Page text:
In digital imaging the numerical data to be graphically interpreted is stored in a one dimensional chain, while the rendered (interpreted) image is two dimensional by its very nature, so a conversion between the dimensions is necessary. The traditional "solution" for this problem is to "map" the first number of the data chain to the topleft pixel of the image, and the last one to the right-bottom. Let's examine how it is practically possible to treat the numerical data-chain describing an image as one long number instead of this usual method.

To make our approach easily understandable let's examine the case of a tiny (3x3 pixels) black and wite (1 bit color depth) digital, on which a diagonal line is pictured.

Only black and white pixels are used in the image, so the colors of the pixels can be easily described by using one binary digit: 0 means white, and 1 means black in our case.

If we convert the 2 dimensional number-matrix to one dimension we get the binary number 001010100. Using the table with the binary place-values, we can count the decimal value of the number: 1x64 plus 1x16 plus 1x4 = eightyfour.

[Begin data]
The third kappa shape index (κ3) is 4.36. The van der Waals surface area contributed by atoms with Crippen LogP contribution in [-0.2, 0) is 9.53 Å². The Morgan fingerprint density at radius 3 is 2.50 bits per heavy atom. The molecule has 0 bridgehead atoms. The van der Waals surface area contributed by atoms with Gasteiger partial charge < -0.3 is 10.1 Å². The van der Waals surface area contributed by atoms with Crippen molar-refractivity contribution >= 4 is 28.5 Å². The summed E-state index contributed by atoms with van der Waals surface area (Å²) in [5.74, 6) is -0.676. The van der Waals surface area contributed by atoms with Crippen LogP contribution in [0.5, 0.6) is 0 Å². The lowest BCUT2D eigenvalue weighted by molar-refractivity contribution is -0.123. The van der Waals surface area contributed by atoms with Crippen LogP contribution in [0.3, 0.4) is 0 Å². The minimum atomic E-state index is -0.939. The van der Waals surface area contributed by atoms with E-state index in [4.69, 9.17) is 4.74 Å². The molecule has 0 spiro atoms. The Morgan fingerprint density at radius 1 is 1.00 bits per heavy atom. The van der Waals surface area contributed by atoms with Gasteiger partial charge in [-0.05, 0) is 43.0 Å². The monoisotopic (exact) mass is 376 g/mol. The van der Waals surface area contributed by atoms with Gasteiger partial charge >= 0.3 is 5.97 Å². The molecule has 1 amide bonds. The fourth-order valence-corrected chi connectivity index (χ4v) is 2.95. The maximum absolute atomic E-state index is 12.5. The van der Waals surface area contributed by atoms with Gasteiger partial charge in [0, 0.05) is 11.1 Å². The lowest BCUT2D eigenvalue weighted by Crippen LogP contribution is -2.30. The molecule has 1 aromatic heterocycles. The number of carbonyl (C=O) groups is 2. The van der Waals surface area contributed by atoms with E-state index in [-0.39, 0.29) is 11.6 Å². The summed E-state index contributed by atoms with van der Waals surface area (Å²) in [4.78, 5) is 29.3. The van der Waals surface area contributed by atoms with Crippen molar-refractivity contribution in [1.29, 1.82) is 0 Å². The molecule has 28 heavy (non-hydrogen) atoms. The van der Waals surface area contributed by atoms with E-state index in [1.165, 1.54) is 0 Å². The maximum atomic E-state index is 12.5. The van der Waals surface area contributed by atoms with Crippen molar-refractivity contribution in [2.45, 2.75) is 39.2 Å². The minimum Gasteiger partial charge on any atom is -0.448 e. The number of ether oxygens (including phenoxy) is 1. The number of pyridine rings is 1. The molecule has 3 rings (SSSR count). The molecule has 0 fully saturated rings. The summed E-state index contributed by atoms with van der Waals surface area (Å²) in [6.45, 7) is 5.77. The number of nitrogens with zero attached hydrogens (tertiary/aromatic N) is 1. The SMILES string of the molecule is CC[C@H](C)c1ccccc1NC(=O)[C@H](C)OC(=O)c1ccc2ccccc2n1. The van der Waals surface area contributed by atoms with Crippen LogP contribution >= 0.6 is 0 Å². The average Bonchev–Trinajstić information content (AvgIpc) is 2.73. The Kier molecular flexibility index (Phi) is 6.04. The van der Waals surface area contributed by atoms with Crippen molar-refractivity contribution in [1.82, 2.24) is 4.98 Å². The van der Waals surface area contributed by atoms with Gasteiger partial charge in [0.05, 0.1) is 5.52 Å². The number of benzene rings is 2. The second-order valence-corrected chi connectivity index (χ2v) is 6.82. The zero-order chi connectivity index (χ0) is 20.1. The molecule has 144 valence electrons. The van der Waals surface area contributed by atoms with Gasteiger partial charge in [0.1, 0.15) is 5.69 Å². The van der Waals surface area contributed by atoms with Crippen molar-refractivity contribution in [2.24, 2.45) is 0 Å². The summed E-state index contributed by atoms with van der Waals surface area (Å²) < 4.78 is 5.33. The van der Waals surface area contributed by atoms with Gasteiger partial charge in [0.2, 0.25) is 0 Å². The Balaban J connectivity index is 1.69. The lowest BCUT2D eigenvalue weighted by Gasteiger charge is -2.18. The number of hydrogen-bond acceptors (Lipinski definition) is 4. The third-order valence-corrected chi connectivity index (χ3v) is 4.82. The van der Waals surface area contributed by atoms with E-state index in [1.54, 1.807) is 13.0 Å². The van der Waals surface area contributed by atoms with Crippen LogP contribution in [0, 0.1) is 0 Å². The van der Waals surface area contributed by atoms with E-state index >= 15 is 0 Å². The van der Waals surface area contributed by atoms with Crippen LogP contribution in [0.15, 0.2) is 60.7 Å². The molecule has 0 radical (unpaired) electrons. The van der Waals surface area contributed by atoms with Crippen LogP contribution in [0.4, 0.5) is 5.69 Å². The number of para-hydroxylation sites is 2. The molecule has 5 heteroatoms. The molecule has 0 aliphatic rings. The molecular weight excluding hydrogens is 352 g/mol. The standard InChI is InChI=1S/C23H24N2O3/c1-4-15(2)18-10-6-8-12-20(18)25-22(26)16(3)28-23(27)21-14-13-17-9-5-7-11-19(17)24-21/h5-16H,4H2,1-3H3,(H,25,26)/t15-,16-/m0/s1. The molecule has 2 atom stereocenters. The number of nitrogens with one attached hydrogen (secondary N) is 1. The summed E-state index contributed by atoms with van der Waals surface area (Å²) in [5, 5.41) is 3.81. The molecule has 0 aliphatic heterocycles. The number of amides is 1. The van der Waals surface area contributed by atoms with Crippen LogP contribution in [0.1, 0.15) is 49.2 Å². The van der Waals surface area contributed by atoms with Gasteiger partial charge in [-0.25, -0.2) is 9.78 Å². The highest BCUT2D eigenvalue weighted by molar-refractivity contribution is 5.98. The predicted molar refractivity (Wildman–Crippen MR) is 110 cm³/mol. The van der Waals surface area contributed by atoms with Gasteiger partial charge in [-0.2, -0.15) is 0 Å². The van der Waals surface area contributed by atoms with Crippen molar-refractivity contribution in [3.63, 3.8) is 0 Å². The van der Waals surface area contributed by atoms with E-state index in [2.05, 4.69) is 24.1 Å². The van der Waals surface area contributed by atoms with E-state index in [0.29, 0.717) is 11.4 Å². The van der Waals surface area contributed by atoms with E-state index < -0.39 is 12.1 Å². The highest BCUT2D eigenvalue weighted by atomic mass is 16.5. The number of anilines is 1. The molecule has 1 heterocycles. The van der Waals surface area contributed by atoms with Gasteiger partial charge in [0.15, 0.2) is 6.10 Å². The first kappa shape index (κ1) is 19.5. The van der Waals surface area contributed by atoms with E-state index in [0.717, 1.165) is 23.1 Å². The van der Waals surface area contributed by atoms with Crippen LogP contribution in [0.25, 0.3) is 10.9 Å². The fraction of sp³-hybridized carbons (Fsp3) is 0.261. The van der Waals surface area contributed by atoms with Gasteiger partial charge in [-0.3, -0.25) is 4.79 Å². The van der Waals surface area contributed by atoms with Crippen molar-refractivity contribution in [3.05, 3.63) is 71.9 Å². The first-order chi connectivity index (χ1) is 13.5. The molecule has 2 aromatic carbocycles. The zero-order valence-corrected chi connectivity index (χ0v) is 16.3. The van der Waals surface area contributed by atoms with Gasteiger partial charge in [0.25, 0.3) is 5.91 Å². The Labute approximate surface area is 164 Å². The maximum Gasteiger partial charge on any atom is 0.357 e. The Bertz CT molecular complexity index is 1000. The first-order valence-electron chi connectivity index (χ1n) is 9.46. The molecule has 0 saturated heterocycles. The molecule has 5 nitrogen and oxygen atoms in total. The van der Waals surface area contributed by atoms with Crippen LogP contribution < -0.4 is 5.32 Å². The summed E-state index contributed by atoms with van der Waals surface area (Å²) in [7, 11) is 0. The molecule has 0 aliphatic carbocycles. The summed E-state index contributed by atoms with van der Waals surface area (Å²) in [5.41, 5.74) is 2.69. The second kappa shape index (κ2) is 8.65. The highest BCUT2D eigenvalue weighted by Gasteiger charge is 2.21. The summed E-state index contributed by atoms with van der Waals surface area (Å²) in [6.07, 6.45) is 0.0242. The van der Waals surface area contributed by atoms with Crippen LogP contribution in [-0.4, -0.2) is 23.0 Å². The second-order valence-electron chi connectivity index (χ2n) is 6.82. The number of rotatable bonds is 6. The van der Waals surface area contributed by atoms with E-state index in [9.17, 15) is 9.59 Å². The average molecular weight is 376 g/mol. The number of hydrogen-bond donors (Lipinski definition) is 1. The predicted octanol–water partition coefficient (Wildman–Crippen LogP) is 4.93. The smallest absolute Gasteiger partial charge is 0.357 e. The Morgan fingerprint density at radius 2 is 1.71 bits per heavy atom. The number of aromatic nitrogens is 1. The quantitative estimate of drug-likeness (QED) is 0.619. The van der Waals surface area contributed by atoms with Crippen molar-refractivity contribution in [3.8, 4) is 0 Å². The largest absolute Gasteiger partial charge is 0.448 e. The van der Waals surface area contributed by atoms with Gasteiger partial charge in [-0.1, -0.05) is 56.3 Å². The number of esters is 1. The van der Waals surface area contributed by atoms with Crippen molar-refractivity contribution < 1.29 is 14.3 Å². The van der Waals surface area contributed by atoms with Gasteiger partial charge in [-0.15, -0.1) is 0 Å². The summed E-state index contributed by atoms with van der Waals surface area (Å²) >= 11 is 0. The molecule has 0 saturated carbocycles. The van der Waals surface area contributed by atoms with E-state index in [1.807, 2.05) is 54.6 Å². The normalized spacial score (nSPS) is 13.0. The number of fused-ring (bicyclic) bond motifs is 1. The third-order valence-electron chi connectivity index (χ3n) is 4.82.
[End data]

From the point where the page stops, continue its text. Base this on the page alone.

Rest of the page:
The digital canvas determines the maximum number of images picturable on it. By treating the pixels as digits of one long number we can easily count the number of variations, and render each one. The 3x3 pixels sized black and white image above can be described by 9 binary digits: we can picture images from 000000000 (decimal 0) to 111111111 (decimal 511): all together 512 combinations are possible. Besides counting the maximum number of variations, we can easily picture each of them by counting from 0 to 512 and converting the numbers to images.

The number of variations will exponentially grow if we increase the color depth and/or the resolution, but our method will remain easily implementable: it will only take longer to picture each variations.

Although every digital image can be converted to one and only one number, it is interesting to consider that the same process is not so strict backwards: the same number can be pictured on various canvases with different aspect ratio. From the viewpoint of converting numerical data to an image, only the product given by the number of pixels multiplied by the color depth is constant. For example a 6 digit binary number can be pictured on different sized 1 bit images which contain 6 pixels: we could use either 1x6, 6x1, 3x2, 2x3 resolution canvases.

Any number can be converted to at least one picture - usually more, except for the number 1 and the prime numbers. The more multiplication of interger-pairs will result the number, the more resolutions can be used to picture it.